Other combinations that are under study include avelumab/axitinib vs sunitinib (PFS benefit, FDA approval),[19] atezolizumab/bevacizumab vs sunitinib (PFS benefit, not approved),[20] pembrolizumab/lenvatinib vs sunitinib (completed),[21] and nivolumab/cabozantinib vs sunitinib (completed).[22]

    A combination of dual immunotherapeutic agents such as nivolumab plus ipilimumab against axitinib–pembrolizumab combination is preferred by many oncologists for the treatment of poor-risk patients without affordability issues, who have no autoimmune disease or no contraindications to IO. Axitinib plus pembrolizumab is used in IMDC-favorable, intermediate-risk patients and in cases of immune-related adverse events associated with dual IO therapy. If axitinib–pembrolizumab combination fails, then lenvatinib or cabozantinib can be used.

    Axitinib could be used if TKI followed by TKI is preferred, as a single agent with >1 year of good tolerance and PFS. For failed IO and TKI, the best response rate is given by lenvatinib and pembrolizumab. A combination of lenvatinib + everolimus for the second-line treatment is more preferred by the oncologists because of superior response rates and median OS for 25 months.[23] With high doses of interleukin-2, CR has been observed in patients with advanced disease. Patients who have been given IO-TKI combinations have shown a good response with no further disease progression. Everolimus–lenvatinib is a potent regime for patients who progressed on IO-TKI. Sorafenib and everolimus must be avoided as single agents.[24]


      Second-Line Therapy Top


    Drugs such as axitinib (proven data compared with sorafenib), nivolumab alone (data compared with everolimus), everolimus plus lenvatinib, and cabozantinib are the four main therapeutic agents that can be used as second-line agents for the management of mRCC.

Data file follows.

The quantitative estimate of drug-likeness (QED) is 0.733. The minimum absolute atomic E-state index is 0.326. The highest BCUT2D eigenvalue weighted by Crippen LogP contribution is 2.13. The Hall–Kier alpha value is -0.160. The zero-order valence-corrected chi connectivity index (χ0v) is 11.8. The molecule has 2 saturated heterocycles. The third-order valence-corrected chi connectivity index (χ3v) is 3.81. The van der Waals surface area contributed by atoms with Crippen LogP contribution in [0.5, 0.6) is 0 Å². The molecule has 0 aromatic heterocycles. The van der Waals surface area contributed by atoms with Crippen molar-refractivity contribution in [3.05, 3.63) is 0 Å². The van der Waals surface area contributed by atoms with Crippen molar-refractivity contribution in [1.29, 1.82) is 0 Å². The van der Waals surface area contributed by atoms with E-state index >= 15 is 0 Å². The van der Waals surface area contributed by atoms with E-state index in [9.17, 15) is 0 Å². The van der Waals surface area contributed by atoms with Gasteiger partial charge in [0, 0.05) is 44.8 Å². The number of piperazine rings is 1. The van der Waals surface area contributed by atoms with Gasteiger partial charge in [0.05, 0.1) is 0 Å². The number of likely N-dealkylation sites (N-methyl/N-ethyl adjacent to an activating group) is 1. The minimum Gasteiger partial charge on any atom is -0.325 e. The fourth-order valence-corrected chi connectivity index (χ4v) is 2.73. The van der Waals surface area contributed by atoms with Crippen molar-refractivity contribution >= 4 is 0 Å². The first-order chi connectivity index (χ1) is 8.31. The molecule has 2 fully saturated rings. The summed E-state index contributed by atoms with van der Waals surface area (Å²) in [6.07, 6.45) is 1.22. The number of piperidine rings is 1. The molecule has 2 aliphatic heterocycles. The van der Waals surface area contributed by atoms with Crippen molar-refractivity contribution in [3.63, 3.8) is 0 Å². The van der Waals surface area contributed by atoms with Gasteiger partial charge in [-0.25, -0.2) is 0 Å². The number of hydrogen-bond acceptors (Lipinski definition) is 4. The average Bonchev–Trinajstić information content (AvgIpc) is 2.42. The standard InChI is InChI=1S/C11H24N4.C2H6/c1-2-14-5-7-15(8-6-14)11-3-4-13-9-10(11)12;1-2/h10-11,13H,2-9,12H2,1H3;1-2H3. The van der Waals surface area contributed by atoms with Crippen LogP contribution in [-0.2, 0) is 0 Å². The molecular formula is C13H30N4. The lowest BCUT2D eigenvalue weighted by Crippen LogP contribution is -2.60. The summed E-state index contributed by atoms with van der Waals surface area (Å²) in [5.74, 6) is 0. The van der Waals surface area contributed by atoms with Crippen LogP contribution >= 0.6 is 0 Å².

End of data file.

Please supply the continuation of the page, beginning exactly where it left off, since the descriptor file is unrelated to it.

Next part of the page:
In case of the second-line management, the choice of drugs between axitinib, sorafenib, and everolimus will depend on how the patient responded to the first-line therapy. If the patient responded very well to a VEGF-TKI first line, another VEGF-TKI can be considered down the line. If the patient responded poorly to a VEGF-TKI, an mTOR inhibitor can be considered. A comparison of the two active VEGF-targeted agents in patients of mRCC in the AXIS trial demonstrated a good PFS with axitinib when compared with sorafenib in previously treated patients.[25],[26] A network meta-analysis by Leung et al. demonstrated that axitinib is a better second-line targeted therapy option to prolong PFS after the first-line treatment failure and is associated with the least likelihood of withdrawal due to adverse effects.[27] Moreover, the analysis also demonstrated that sunitinib is better compared with sorafenib. In terms of toxicity, axitinib is better than both sorafenib and everolimus.


      Role of Axitinib Top


    Axitinib should be used appropriately especially when combined with other agents. The dose of axitinib is 5 mg twice daily, which can be increased to 10 mg twice a day. Continuous monitoring of blood pressure is extremely crucial, and the dose needs to be titrated according to blood pressure readings. The class effect of VEGF TKIs especially skin rash (scrotal rash) and oral ulcers can be taken care of by preventive therapy. Axitinib is the easiest to handle, accessible, versatile, and a cost-effective TKI drug for the treatment of mRCC. It is very well tolerated (vs sorafenib and everolimus). Axitinib can be used along with pembrolizumab as a first-line therapy and as a second-line therapy in patients who have failed other TKIs. As a second-line agent, it can be used as a standard when sunitinib or pazopanib or combination of TKI and IOs is used as first-line agents. Axitinib is a vital choice of the treatment armamentarium considering affordability issues in our country for IO postprogression on a TKI.[28],[29],[30]

    Acknowledgements

    We would like to acknowledge the clinical inputs shared by Dr. Shyam Aggarwal, Dr. T. P. Sahoo, Dr. Tejinder Singh, and Dr. Ghanshyam Biswas.

    Financial support and sponsorship

    This study was funded by Glenmark Pharmaceuticals.

    Conflicts of interest

    SB, NK, SP, and HVB are employees of Glenmark Pharmaceuticals.

    Authors’ contributions

    All authors have contributed equally for the conception, design, drafting, review, and final approval of the article.



     
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    Background
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    Immunotherapy
    Second-Line Therapy
    Role of Axitinib
    References